Fridays are frenetic, frantic and leave me frizzled! I run around like a maniac so that I can rush home to make an elaborate dinner for my family and friends. I don’t usually question if I could be doing a better job of “doing a Friday,” I just accept it and run around trying to make it all happen.
Several weeks ago I had a weak moment. I woke up on Friday morning at 5 a.m. and ran downtown to my kitchen at Spertus Institute of Jewish Studies, got my work done, jumped back in the car and sped up north to pick up my son Jonah from school and stopped at the grocery store to get the few items I needed to round out the Shabbat meal. All was going well…until the trip to the store—I bought a challah! I had not started my dough that morning or Thursday night. I was tired, frazzled, fschizzled (as Jonah would say) and just not in the mood.
Let me say before I go on—we always have homemade challah on Friday night. It’s like the mail service—through snowstorm, blinding rain, extreme heat and whatever else….we will have homemade challah. Except that one day.
The challah was made at a local kosher bakery and shipped directly to my regular grocery haunt. I knew something was wrong the second I picked up the offending item. It was light as a feather. Too light. Not normal. I was rushing and blowing through the store—I had no choice.
Table set, dinner ready, dessert divine (as always) and the challah was really scaring me. It was unnaturally brown but without the crust, it weighed next to nothing and smelled faintly of fake vanilla. You know that smell, the one that is usually associated with soft serve ice cream. Sort of vanilla-y, but not really.
Candles, blessings, wine etc….and the moment of truth. Awful! No texture, no density, no flavor other than the fake vanilla and worst of all, NO SOUL! We joked about it, discussed whether or not I was losing “it” and ate the meal. I was seriously upset. I bought another one the next week as an experiment (I made the real one). I inspected it closely. It was made up of a fine network of gluten strands and air. I pushed it down and it made a ‘swoosh” sound and bounced back up. I did it again and the same thing happened. Over and over again the challah defied the laws of physics. I put it back in its plastic bag and enjoyed the dinner with our homemade challah.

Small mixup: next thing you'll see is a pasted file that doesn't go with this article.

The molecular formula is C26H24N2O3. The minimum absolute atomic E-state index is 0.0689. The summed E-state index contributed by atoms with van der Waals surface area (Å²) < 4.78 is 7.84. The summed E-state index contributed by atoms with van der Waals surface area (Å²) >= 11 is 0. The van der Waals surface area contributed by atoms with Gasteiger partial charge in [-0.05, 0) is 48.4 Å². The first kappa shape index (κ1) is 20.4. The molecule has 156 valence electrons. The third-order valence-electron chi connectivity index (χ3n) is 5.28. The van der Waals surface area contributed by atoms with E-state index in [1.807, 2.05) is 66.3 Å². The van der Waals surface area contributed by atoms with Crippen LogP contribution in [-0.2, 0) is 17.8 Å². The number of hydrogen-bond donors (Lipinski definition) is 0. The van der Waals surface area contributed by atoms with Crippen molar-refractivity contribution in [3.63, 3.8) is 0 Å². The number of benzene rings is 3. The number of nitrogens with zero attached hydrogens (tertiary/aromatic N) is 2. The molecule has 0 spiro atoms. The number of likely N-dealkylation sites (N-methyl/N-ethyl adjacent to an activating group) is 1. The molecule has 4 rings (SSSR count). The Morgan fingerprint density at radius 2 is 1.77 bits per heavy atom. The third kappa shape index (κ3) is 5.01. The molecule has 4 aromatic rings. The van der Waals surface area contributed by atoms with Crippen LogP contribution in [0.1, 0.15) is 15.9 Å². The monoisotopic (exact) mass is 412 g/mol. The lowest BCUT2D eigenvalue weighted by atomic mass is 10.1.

I sort of forgot about the challah until a few days ago. I had stuck it in the microwave (to me it is a bread box-I never use it) out of sight, out of mind.
The challah had not changed. It was still the same. It did not mold and still defied physics. This was one sturdy little challah, which is not normal and not good.
In Chicago we boast a major Jewish community. Why can’t we get a decent kosher bakery? The breads have no heart. I buy breads for events all the time. It is hit or miss. I am concerned as to why we don’t have an artisanal bakery. I am thinking of gorgeous baguettes all crispy and crusty and NATURAL brown colored. How about challot that are dense and heavy with eggs, bread flour, honey and natural fats-say oil for example? This is a trend folks. Not a fad. Great bread is in! A good baguette is the new black this year. How about it? When did the amber waves of grain become synonymous with soulless, artificially flavored puffballs of dough? Am I the only one who is upset by this? Does anyone else see the difference in the great breads out in the world and the wretched loaves we get? Seriously, walk by a bakery or look one up on line, call me for examples and check out what everyone else is eating.
As we approach Pesach and purge our kitchens from flour and grains, we also should do some serious spring cleaning of another kind. Let’s all agree to stop eating what isn’t good for us, doesn’t taste wonderful and is made with less than great products. Just because it has a hechsher does not mean it is quality.